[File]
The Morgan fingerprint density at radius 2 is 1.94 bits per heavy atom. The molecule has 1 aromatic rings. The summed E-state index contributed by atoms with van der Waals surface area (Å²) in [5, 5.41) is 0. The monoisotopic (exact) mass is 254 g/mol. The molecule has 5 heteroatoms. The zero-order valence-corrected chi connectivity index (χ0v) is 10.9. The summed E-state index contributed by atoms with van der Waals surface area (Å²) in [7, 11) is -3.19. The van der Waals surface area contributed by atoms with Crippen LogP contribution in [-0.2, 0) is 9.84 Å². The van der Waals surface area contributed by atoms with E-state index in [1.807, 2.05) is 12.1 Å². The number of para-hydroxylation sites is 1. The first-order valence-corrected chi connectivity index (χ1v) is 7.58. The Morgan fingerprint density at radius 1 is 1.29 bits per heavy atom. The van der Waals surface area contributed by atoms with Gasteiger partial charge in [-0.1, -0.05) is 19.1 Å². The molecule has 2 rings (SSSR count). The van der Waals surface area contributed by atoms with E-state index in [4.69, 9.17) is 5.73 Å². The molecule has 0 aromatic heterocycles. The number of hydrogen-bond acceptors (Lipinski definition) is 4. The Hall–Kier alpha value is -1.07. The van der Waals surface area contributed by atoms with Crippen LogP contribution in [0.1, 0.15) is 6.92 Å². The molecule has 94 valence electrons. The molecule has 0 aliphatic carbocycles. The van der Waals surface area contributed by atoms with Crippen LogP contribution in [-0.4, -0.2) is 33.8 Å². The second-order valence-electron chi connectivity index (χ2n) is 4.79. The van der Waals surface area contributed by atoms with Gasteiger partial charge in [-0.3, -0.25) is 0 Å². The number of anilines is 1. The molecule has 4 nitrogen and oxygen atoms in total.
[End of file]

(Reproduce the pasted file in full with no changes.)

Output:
The Morgan fingerprint density at radius 2 is 1.94 bits per heavy atom. The molecule has 1 aromatic rings. The summed E-state index contributed by atoms with van der Waals surface area (Å²) in [5, 5.41) is 0. The monoisotopic (exact) mass is 254 g/mol. The molecule has 5 heteroatoms. The zero-order valence-corrected chi connectivity index (χ0v) is 10.9. The summed E-state index contributed by atoms with van der Waals surface area (Å²) in [7, 11) is -3.19. The van der Waals surface area contributed by atoms with Crippen LogP contribution in [-0.2, 0) is 9.84 Å². The van der Waals surface area contributed by atoms with E-state index in [1.807, 2.05) is 12.1 Å². The number of para-hydroxylation sites is 1. The first-order valence-corrected chi connectivity index (χ1v) is 7.58. The Morgan fingerprint density at radius 1 is 1.29 bits per heavy atom. The van der Waals surface area contributed by atoms with Gasteiger partial charge in [-0.1, -0.05) is 19.1 Å². The molecule has 2 rings (SSSR count). The van der Waals surface area contributed by atoms with E-state index in [4.69, 9.17) is 5.73 Å². The molecule has 0 aromatic heterocycles. The number of hydrogen-bond acceptors (Lipinski definition) is 4. The Hall–Kier alpha value is -1.07. The van der Waals surface area contributed by atoms with Crippen LogP contribution in [0.1, 0.15) is 6.92 Å². The molecule has 94 valence electrons. The molecule has 0 aliphatic carbocycles. The van der Waals surface area contributed by atoms with Crippen LogP contribution in [-0.4, -0.2) is 33.8 Å². The second-order valence-electron chi connectivity index (χ2n) is 4.79. The van der Waals surface area contributed by atoms with Gasteiger partial charge in [-0.3, -0.25) is 0 Å². The number of anilines is 1. The molecule has 4 nitrogen and oxygen atoms in total.